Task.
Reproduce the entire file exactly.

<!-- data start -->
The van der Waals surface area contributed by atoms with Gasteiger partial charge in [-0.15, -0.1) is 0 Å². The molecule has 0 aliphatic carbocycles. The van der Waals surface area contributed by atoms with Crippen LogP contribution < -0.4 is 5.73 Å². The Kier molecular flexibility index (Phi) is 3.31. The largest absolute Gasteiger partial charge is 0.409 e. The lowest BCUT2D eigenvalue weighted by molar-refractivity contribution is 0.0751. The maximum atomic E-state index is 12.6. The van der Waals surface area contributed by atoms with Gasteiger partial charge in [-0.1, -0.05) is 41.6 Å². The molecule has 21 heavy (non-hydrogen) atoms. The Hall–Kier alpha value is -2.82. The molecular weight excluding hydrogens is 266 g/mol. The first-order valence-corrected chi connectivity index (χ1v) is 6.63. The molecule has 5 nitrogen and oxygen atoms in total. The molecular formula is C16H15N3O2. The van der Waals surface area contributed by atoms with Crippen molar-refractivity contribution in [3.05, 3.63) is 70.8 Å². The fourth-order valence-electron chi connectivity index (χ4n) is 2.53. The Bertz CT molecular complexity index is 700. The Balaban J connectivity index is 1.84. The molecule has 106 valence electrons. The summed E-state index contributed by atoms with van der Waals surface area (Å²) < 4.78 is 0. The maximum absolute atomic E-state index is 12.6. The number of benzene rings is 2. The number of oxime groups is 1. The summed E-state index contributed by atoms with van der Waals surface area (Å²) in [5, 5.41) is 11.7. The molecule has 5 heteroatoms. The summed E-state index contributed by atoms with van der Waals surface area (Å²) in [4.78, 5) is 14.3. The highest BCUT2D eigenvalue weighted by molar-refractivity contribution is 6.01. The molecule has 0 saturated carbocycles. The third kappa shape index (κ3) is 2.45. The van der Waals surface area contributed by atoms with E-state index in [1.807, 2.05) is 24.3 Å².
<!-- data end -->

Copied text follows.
The van der Waals surface area contributed by atoms with Gasteiger partial charge in [-0.15, -0.1) is 0 Å². The molecule has 0 aliphatic carbocycles. The van der Waals surface area contributed by atoms with Crippen LogP contribution < -0.4 is 5.73 Å². The Kier molecular flexibility index (Phi) is 3.31. The largest absolute Gasteiger partial charge is 0.409 e. The lowest BCUT2D eigenvalue weighted by molar-refractivity contribution is 0.0751. The maximum atomic E-state index is 12.6. The van der Waals surface area contributed by atoms with Gasteiger partial charge in [-0.1, -0.05) is 41.6 Å². The molecule has 21 heavy (non-hydrogen) atoms. The Hall–Kier alpha value is -2.82. The molecular weight excluding hydrogens is 266 g/mol. The first-order valence-corrected chi connectivity index (χ1v) is 6.63. The molecule has 5 nitrogen and oxygen atoms in total. The molecular formula is C16H15N3O2. The van der Waals surface area contributed by atoms with Crippen molar-refractivity contribution in [3.05, 3.63) is 70.8 Å². The fourth-order valence-electron chi connectivity index (χ4n) is 2.53. The Bertz CT molecular complexity index is 700. The Balaban J connectivity index is 1.84. The molecule has 106 valence electrons. The summed E-state index contributed by atoms with van der Waals surface area (Å²) < 4.78 is 0. The maximum absolute atomic E-state index is 12.6. The number of benzene rings is 2. The number of oxime groups is 1. The summed E-state index contributed by atoms with van der Waals surface area (Å²) in [5, 5.41) is 11.7. The molecule has 5 heteroatoms. The summed E-state index contributed by atoms with van der Waals surface area (Å²) in [4.78, 5) is 14.3. The highest BCUT2D eigenvalue weighted by molar-refractivity contribution is 6.01. The molecule has 0 saturated carbocycles. The third kappa shape index (κ3) is 2.45. The van der Waals surface area contributed by atoms with E-state index in [1.807, 2.05) is 24.3 Å².